Nursing homes 'don't provide minimum care'
10 September 2004 , AMSTERDAM — The Health Inspectorate claimed on Friday that Dutch nursing homes were seriously falling short on providing minimal care to residents and ordered the sector to solve the crisis by the end of this year.
10 September 2004
AMSTERDAM — The Health Inspectorate claimed on Friday that Dutch nursing homes were seriously falling short on providing minimal care to residents and ordered the sector to solve the crisis by the end of this year.
The inspectorate's report said nursing homes fail to provide permanent supervision to sufferers of dementia, residents are often tied down and they are offered insufficient assistance at meal times. Nursing home personnel are increasingly unqualified.
The findings were based on an investigation conducted at 60 nursing homes in response to repeated signals of failings in the sector, varying from pajama days — in which residents were not dressed for the entire day — and residents missing out on showers.
The inspectorate said further investigation into the cause of the shortcomings is necessary, claiming that the problem is not due to poor management only, newspaper De Volkskrant reported.
But the director of branch organisation Arcares, Mariëlle Rompa, sharply criticised the inspectorate's research methods, particularly the questions asked. She also said the investigation gave a "digital picture" that did not give insight into the actual quality of care.
The inspectorate used research criteria dating back to 2001 which it had developed in co-operation with branch associations and client councils. The criteria established the minimum level of care required.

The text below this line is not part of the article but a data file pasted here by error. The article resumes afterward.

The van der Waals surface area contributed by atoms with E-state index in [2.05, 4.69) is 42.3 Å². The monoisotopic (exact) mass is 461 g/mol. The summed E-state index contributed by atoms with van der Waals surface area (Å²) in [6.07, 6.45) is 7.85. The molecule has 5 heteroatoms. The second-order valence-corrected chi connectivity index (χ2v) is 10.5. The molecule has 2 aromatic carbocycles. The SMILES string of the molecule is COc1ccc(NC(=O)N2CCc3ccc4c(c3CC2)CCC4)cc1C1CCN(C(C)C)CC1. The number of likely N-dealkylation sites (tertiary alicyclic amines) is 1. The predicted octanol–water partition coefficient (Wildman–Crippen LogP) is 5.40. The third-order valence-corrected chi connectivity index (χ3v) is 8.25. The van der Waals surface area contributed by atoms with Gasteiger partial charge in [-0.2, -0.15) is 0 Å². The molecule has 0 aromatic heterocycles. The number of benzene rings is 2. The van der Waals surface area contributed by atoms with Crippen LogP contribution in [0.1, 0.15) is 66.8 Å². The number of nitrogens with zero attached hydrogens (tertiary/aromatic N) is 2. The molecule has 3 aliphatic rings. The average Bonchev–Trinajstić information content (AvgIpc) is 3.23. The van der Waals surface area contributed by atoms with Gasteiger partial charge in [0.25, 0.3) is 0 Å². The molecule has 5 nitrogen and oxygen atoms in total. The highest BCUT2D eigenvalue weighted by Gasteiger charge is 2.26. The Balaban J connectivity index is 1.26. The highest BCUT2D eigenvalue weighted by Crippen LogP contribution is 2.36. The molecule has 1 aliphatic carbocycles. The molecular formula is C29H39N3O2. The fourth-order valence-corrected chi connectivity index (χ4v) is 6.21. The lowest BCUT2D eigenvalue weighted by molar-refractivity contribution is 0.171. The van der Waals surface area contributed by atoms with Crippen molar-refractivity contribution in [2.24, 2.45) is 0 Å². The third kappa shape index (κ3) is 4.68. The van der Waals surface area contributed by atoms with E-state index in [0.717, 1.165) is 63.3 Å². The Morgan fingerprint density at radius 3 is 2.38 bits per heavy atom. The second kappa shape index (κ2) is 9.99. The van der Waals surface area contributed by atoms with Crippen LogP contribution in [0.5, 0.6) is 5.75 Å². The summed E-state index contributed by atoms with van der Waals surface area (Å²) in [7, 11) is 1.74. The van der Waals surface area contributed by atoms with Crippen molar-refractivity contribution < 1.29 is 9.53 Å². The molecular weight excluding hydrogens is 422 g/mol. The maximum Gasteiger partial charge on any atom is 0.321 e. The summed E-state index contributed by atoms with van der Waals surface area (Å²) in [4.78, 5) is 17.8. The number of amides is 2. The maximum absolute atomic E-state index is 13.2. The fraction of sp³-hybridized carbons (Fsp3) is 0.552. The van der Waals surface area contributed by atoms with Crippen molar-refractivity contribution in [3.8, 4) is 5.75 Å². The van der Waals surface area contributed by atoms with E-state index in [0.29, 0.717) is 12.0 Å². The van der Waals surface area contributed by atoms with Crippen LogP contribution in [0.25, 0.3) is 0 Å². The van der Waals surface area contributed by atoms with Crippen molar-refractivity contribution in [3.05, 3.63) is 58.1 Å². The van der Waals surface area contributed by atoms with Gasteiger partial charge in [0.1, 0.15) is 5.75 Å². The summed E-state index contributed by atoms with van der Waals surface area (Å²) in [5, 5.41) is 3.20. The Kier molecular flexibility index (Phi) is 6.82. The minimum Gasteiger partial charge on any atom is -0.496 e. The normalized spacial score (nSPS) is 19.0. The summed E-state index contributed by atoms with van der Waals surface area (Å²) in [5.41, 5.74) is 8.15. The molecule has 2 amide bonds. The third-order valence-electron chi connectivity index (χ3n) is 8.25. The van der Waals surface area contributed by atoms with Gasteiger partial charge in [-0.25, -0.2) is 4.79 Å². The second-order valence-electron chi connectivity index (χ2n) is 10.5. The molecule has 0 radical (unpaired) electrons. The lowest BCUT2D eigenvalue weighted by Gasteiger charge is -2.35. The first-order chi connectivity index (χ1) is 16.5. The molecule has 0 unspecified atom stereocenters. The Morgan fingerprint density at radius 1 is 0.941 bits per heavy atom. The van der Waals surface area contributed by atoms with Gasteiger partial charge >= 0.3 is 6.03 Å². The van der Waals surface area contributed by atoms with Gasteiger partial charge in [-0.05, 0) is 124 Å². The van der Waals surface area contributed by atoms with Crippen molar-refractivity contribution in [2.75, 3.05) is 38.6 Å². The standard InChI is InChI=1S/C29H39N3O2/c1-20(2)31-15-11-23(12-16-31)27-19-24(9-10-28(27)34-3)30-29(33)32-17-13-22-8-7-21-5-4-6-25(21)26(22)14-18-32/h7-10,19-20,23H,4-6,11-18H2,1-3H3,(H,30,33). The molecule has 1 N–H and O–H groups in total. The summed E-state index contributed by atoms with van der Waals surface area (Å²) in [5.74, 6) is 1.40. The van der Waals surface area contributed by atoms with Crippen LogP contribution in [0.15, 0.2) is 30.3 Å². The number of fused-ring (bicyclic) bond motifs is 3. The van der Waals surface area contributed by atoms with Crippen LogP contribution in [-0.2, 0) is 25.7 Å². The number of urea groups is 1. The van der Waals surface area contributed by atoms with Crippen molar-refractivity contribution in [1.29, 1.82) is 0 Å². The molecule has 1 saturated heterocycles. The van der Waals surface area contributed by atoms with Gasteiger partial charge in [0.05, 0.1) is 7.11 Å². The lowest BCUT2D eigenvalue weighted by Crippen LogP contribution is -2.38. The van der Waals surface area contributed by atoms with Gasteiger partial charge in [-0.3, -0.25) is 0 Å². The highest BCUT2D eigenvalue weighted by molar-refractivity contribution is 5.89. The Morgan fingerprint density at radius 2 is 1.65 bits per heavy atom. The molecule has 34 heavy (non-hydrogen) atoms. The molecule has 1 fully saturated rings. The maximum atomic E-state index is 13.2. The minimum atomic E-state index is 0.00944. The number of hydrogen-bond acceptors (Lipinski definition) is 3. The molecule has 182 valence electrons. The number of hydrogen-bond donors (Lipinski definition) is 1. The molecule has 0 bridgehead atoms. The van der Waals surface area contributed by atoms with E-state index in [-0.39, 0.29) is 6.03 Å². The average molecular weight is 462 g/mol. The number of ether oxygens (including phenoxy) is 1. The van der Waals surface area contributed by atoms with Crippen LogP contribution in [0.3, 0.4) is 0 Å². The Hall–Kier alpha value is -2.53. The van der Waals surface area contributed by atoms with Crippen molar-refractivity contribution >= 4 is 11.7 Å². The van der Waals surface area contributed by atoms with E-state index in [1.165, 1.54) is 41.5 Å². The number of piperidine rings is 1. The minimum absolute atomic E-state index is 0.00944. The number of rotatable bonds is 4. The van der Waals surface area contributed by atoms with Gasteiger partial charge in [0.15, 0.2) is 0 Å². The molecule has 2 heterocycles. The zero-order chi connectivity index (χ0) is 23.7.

The guidelines were drawn up after a personnel shortage was identified in the summer of 2000. Included in the document were 10 so-called alarm bells requiring nursing homes to alert the inspectorate if their standard of care fell below the acceptable minimums. The inspectorate received very few reports.
In the past year, 60 of the 317 Dutch nursing homes were assessed, with inspectors speaking with management, nurses of 111 departments and 103 residents.
Almost 80 percent of the nursing homes were found to offer insufficient care and 25 percent fell short on daily care and showers were primarily restricted to once per week.
Permanent supervision of divisions housing elderly people with dementia was lacking in 75 percent of the homes and residents in two thirds of the nursing homes inspected were at times tied down. Compared with the start of the 1990s, personnel are less educated and increasingly unqualified.
The inspectorate has warned the nursing home sector that it must guarantee the minimal necessary standard of care for residents by the end of this year.
[Copyright Expatica News 2004]
Subject: Dutch news